Hi everyone! It’s been over a week since my last post. I’ve had a very busy week at work and haven’t really had the creative headspace to think about blogging. I did, however, manage to finish two books this week, one on audio and one paperback. Tonight I’ll give you my impressions of the audiobook, My Life by former POTUS Bill Clinton.
I liked listening to this book on audio because I’ve always enjoyed Bill Clinton’s voice, with its soothing Southern overtones and passionate inflections. I did zone out a little while listening, though. There were some dry sections, particularly during the Arkansas governor years, and the rants about how the Far Right was always out to get him started to wear thin after awhile. But I was very interested to learn about his childhood, and also in the sequence of events during his campaign and presidency. I was fairly young when Clinton was president- only 11 when he was elected- and had no political interests whatsoever until I was out of college, so I wasn’t aware of these events while they were in progress (with the obvious exception of the Monica Lewinsky/Kenneth Starr/impeachment circus). Other people my age might find these facts as intriguing as I did; those of you who lived through it with higher political consciousness may be more interested in hearing familiar events told through the lens of a very biased, very major player.
A few things I learned about Bill Clinton (that may be more common knowledge to others):
1. His grandfather was a role model of practicing racial equality during a time when segregation was the law of the South.
2. His first date with Hillary included sneaking into a closed art exhibit and then making amends by cleaning up the adjoining garden.
3. He did a bit of a run-around between avoiding the draft by allowing them to excuse him for his education, then changing his mind and requesting to serve, and finally not being needed because his birthdate number was too high. He always felt great guilt for not fighting in Vietnam, despite the fact that he strongly disagreed with the war.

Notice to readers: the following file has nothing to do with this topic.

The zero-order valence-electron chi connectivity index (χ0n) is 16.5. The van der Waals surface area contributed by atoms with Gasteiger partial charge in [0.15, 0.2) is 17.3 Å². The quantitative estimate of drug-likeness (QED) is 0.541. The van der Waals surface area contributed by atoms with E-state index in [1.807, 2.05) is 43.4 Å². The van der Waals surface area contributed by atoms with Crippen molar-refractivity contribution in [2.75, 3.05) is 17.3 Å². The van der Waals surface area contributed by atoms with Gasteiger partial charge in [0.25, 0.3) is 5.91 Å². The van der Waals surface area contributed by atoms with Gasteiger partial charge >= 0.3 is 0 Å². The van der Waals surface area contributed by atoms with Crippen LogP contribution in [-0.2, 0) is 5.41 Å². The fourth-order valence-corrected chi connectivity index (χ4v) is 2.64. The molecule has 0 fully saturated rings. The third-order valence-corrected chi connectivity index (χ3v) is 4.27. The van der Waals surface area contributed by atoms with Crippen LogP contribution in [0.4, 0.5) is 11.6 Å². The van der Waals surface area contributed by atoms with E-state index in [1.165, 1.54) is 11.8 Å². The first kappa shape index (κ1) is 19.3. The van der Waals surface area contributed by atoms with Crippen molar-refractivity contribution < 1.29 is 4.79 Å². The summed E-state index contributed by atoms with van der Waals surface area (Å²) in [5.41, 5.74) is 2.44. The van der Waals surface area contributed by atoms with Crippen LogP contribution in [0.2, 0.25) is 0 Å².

4. He received a call from the Bush White House before deciding to run for president, asking him if he planned to run and telling him point blank that he was the only candidate they felt unsure of defeating, and that their campaign strategy would be to attack him in unprecedentedly personal ways.
5. He slept on the couch for months after telling Hillary that he had had an affair with Monica Lewinsky. (All I could think was, good for Hillary. It’s not every woman who’d make the President of the United States sleep on the couch, no matter what he’d done.)
6. In his meeting with George W. Bush before leaving the White House, he listed Osama bin Laden as the number one threat to U.S. security. Bush disagreed, listing Iraq and several other threats above Al Qaeda. This was 9 months before 9/11.
If any of these tidbits sparked your interest, you may want to try the book for yourself. I do recommend the audio version. Clinton’s periodical observations about life and insights into his own flawed character are both charismatic and folksy, and it was good to hear it in his simultaneously self-deprecating and prideful twang.
Next up: a post about author addiction, and a review of The Handmaid’s Tale by Margaret Atwood (one of my all-time favorites). I also finally went to Barnes & Noble tonight and came back with two books I’m eager to read, The Jane Austen Marriage Manual by Kim Izzo (thanks Cristen!) and The Power of Habit: Why We Do What We Do in Life and Business by Charles Duhigg.